Department of Health and Social Care
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Units - they all add up - new £10m alcohol campaign launched
77% of people don't know how many units in a glass of wine
A new 'Units' campaign which aims to tell drinkers how many units are in their drinks and help them stick to their limits was launched today by Public Health Minister Dawn Primarolo.
The Know Your Limits campaign - the biggest alcohol awareness campaign to date - kicks off its units strand with a series of adverts on TV, radio, billboards and in press, depicting the number of units in individual drinks. The Units campaign has an overall budget of £6 million for 2008/09. It will be followed by a £4 million binge-drinking campaign from the Home Office next month.
The units campaign uses iconic imagery to help people understand how many units are in typical alcoholic drinks, and how to stay within the recommended daily guidelines for regular drinking of 2-3 units a day for women, and 3-4 units a day for men. The campaign will also warn people about how regularly drinking too much can damage their health.
New YouGov poll results out today show that English drinkers don't know exactly how much they are drinking. More than four out of five (82 per cent) claim to know what a unit of alcohol is, yet 77 per cent don't know how many units are in a typical large glass of wine.
More than half (55 per cent) of those questioned thought a large glass of wine (ABV 12 per cent) would contain two units, when it actually contains three. More than a third (35 per cent) did not know that an average pint of beer (ABV 4 per cent) contains two units, while nearly three out of five (58 per cent) did not know a double gin and tonic also contains two units.
Public Health Minister, Dawn Primarolo, said:
"Glass sizes have grown larger and the strength of many wines and beers has increased, so it's no wonder some of us have lost track of our alcohol consumption.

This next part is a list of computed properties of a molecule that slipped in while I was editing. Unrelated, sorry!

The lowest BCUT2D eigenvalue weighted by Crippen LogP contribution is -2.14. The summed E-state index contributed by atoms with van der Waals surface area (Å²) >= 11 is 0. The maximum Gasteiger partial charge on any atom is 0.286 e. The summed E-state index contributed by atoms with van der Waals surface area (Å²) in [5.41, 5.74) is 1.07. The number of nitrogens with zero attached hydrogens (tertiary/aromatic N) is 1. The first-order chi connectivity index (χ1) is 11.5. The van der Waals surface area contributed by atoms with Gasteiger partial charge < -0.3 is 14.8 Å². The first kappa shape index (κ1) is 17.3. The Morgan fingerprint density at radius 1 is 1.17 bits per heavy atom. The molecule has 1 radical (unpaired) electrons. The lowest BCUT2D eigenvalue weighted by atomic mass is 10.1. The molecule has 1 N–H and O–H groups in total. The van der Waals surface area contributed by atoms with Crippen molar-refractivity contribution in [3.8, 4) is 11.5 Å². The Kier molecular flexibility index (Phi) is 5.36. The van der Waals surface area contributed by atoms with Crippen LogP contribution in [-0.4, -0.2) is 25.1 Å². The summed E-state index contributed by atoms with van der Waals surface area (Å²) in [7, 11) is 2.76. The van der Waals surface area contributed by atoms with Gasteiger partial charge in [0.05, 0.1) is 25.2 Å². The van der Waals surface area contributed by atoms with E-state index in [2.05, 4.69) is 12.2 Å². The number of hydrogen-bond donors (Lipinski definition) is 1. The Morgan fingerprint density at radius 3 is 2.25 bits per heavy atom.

"This campaign is all about helping people understand how many units are in their favourite drinks, and helping them to keep an eye on their intake for the good of their long-term health.
"Excessive alcohol consumption is proven to play a significant role in the development of numerous diseases, including several cancers, heart disease and stroke. That's why this campaign is so important to the public's health."
Home Office Minister Vernon Coaker said: "I fully welcome this public information campaign. Combined with wider action across government, this is a vital measure in tackling all forms of excessive drinking."
"In the meantime we will continue to work closely with everyone involved -government agencies and industry alike - to tackle the harm caused by excessive alcohol consumption."
Chief Medical Officer, Sir Liam Donaldson said:
"It is important that people are aware of how much alcohol their drinks contain, and the associated links to health harm. I welcome this initiative for the sake of everyone's health, to improve understanding of units and encourage people to consider the effect that excess alcohol consumption has on their health."
The YouGov survey showed that while most women (64 per cent) knew that their recommended daily guidelines are 2-3 units, just half of the men surveyed knew their equivalent guidelines are 3-4 units a day.
Unit awareness also appears to get worse with age: 32 per cent of drinkers aged 18-24 correctly said that a large glass of 12 per cent ABV wine contains three units, compared to just 18 per cent of drinkers over 55. And 69 per cent of drinkers aged 18-24 correctly stated that a pint of 4 per cent ABV beer contains two units, compared to 57 per cent of drinkers over 55.
The poll revealed that more than half (52 per cent) of adult drinkers in England drink alcohol at least two to three times a week, and one in ten drinks every day.
To help people add up the units in their drinks, the Government has launched a new online calculator that can be downloaded to your desktop. For more information, visit http://www.nhs.uk/units.
Notes to editors
All figures, unless otherwise stated, are from YouGov Plc. Total sample size was 1,972 adults. Fieldwork was undertaken between 22 - 24 April 2008. The survey was carried out online. The figures have been weighted and are representative of all GB adults (aged 18+). The sample was filtered to 1,429 adults in England who consume alcohol.
Know Your Limits is a joint Department of Health and Home Office initiative, launched in October 2006. The campaign encourages people to drink responsibly and to recognise what their limits are when it comes to alcohol.
Recordings of the new TV adverts and images of the print adverts are available from the press office. Interview bids must be submitted to the press office.
For more information, visit http://www.nhs.uk/units